Rhode Island protesters decry federal offshore drilling plan
PROVIDENCE, R.I. (AP) — Opponents of the Trump administration’s proposal to expand offshore drilling crashed a hearing on the issue in Rhode Island on Wednesday, saying the plan is bad for the environment.
They gathered at a Providence hotel where an open house was held, one of nearly two dozen events organized by the Bureau of Ocean Energy Management nationwide.
The public was not supposed to address the assembled attendees, as at a traditional public hearing. They were to meet one-on-one with bureau officials and submit written comments on laptops.
Climate Action RI said such a critical issue “demands a proper public hearing” and the public’s voice should be heard out loud.
BOEM officials accommodated the gathered protesters and let them speak uninterrupted in the center of their meeting room. BOEM said this was a first.
The activists stood on a small step stool, at times chanting and singing. “Keep it in the ground” was a common refrain.
Tim DeChristopher, co-founder of the Climate Disobedience Center, said, “We don’t want offshore drilling. We don’t need offshore drilling and we will not, under any circumstances, allow offshore drilling.” Protesters repeated what he said, applauding.
Democratic Rep. Aaron Regunberg said he was there to tell BOEM, “We don’t need any information.”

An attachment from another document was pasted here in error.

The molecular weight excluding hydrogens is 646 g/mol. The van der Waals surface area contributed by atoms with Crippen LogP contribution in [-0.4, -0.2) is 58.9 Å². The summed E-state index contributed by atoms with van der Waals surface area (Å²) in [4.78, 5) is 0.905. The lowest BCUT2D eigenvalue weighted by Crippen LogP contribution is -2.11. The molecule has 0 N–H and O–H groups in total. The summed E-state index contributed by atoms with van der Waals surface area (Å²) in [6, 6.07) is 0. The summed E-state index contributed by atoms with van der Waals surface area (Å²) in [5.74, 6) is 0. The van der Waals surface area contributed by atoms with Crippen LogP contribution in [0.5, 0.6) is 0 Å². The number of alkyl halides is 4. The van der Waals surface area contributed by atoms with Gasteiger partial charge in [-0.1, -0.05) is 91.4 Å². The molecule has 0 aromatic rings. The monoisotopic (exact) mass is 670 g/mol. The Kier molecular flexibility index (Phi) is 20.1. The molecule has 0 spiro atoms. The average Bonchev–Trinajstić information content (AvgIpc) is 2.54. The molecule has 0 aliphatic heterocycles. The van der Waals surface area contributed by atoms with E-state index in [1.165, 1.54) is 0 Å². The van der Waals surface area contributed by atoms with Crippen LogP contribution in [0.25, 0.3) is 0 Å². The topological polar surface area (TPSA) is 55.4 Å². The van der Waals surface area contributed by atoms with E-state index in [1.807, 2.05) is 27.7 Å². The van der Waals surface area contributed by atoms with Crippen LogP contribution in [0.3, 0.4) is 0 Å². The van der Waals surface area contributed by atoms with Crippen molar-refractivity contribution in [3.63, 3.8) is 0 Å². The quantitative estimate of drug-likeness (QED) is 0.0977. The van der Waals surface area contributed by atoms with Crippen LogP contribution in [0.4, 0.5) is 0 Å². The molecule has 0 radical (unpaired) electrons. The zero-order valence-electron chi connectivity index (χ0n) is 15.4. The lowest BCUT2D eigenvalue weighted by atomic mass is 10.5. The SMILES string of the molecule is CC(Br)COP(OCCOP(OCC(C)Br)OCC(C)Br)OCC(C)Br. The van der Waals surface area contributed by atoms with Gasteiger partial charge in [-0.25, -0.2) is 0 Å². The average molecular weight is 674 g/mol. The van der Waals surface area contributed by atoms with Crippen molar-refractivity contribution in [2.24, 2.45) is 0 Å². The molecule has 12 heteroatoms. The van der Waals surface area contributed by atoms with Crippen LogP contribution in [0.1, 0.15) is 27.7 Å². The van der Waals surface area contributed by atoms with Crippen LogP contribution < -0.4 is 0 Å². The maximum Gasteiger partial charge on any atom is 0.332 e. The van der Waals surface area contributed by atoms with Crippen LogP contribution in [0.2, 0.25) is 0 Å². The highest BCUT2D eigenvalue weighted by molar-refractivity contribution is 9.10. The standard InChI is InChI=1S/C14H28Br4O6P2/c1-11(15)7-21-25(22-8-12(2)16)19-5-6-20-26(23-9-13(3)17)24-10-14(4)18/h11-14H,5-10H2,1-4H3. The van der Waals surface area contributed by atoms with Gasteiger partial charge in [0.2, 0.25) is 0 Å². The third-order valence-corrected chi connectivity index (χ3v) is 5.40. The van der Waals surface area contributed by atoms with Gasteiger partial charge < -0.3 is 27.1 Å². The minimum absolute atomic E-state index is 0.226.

“If you’ve come to Rhode Island to talk about offshore drilling, you have come to the wrong state,” he said. The group repeated that too, cheering.
Climate Action RI, which works to fight climate change, organized elected officials and activists to go into the meeting. They spoke for about an hour and a half of the four-hour meeting.
Bill Brown, chief environmental officer for BOEM, said the protesters could have been more effective if they had spoken one-on-one with bureau staff, to give information directly to the people who are assessing the environmental impacts of the plan.
“Their message really isn’t to us. It’s more of an internal conversation,” he said. “They’re missing the opportunity to ask questions, hear from us and come back at the people writing it. The staff here care about the environment.”
The open house format was designed so attendees could speak with bureau officials for hours if they wanted to, rather than be limited to a minute or two, Brown added. He addressed the protesters at the end of the meeting, answering questions and telling them, “I am glad you are here. I do wish you’ve given us more time to interact.”
The administration has proposed a vast expansion of offshore drilling that would open 90 percent of the nation’s offshore reserves to development by private companies. Interior Secretary Ryan Zinke announced the plan Jan. 4, saying responsible development of offshore energy resources would boost jobs and economic security while providing billions of dollars to fund conservation along U.S. coastlines.
Before the Providence meeting, activists and lawmakers gathered at the Statehouse. Democratic Gov. Gina Raimondo told them Rhode Island is not going to stand for offshore drilling, noting that thousands of fishermen depend on an unpolluted coastline. About 100 protesters marched from the Statehouse to the BOEM meeting. One held a sign reading “oil and water don’t mix.”
The deadline for submitting comments is March 9. After that, the bureau could narrow the areas for leasing and publish another proposal, leading to more time for public comment.